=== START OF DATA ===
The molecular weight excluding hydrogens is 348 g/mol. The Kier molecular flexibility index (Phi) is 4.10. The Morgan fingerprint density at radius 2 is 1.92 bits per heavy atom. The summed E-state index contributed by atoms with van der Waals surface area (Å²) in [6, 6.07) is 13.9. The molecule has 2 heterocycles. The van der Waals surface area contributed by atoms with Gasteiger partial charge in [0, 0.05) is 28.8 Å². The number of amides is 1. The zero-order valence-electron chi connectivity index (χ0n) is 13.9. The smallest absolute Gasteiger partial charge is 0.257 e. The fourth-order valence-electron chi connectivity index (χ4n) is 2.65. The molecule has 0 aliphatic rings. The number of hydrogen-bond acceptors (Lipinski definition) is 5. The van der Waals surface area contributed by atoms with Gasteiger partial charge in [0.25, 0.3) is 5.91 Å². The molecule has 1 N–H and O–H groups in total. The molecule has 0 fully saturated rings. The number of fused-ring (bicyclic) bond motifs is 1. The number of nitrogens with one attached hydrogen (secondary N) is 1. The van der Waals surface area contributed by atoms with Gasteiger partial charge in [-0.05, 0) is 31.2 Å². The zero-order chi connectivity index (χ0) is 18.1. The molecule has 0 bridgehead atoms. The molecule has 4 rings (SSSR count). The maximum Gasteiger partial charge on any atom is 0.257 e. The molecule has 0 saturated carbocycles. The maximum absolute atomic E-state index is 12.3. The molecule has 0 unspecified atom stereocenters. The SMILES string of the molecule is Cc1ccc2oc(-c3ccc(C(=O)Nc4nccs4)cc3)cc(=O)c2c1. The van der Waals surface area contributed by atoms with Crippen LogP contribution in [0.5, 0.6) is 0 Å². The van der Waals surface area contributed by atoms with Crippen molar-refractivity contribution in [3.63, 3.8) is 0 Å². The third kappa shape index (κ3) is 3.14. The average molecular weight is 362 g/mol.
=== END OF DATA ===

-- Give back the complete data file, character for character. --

The molecular weight excluding hydrogens is 348 g/mol. The Kier molecular flexibility index (Phi) is 4.10. The Morgan fingerprint density at radius 2 is 1.92 bits per heavy atom. The summed E-state index contributed by atoms with van der Waals surface area (Å²) in [6, 6.07) is 13.9. The molecule has 2 heterocycles. The van der Waals surface area contributed by atoms with Gasteiger partial charge in [0, 0.05) is 28.8 Å². The number of amides is 1. The zero-order valence-electron chi connectivity index (χ0n) is 13.9. The smallest absolute Gasteiger partial charge is 0.257 e. The fourth-order valence-electron chi connectivity index (χ4n) is 2.65. The molecule has 0 aliphatic rings. The number of hydrogen-bond acceptors (Lipinski definition) is 5. The van der Waals surface area contributed by atoms with Gasteiger partial charge in [0.25, 0.3) is 5.91 Å². The molecule has 1 N–H and O–H groups in total. The molecule has 0 fully saturated rings. The number of fused-ring (bicyclic) bond motifs is 1. The number of nitrogens with one attached hydrogen (secondary N) is 1. The van der Waals surface area contributed by atoms with Gasteiger partial charge in [-0.05, 0) is 31.2 Å². The zero-order chi connectivity index (χ0) is 18.1. The molecule has 0 bridgehead atoms. The molecule has 4 rings (SSSR count). The maximum Gasteiger partial charge on any atom is 0.257 e. The molecule has 0 saturated carbocycles. The maximum absolute atomic E-state index is 12.3. The molecule has 0 unspecified atom stereocenters. The SMILES string of the molecule is Cc1ccc2oc(-c3ccc(C(=O)Nc4nccs4)cc3)cc(=O)c2c1. The van der Waals surface area contributed by atoms with Crippen LogP contribution in [0.5, 0.6) is 0 Å². The van der Waals surface area contributed by atoms with Crippen molar-refractivity contribution in [3.63, 3.8) is 0 Å². The third kappa shape index (κ3) is 3.14. The average molecular weight is 362 g/mol.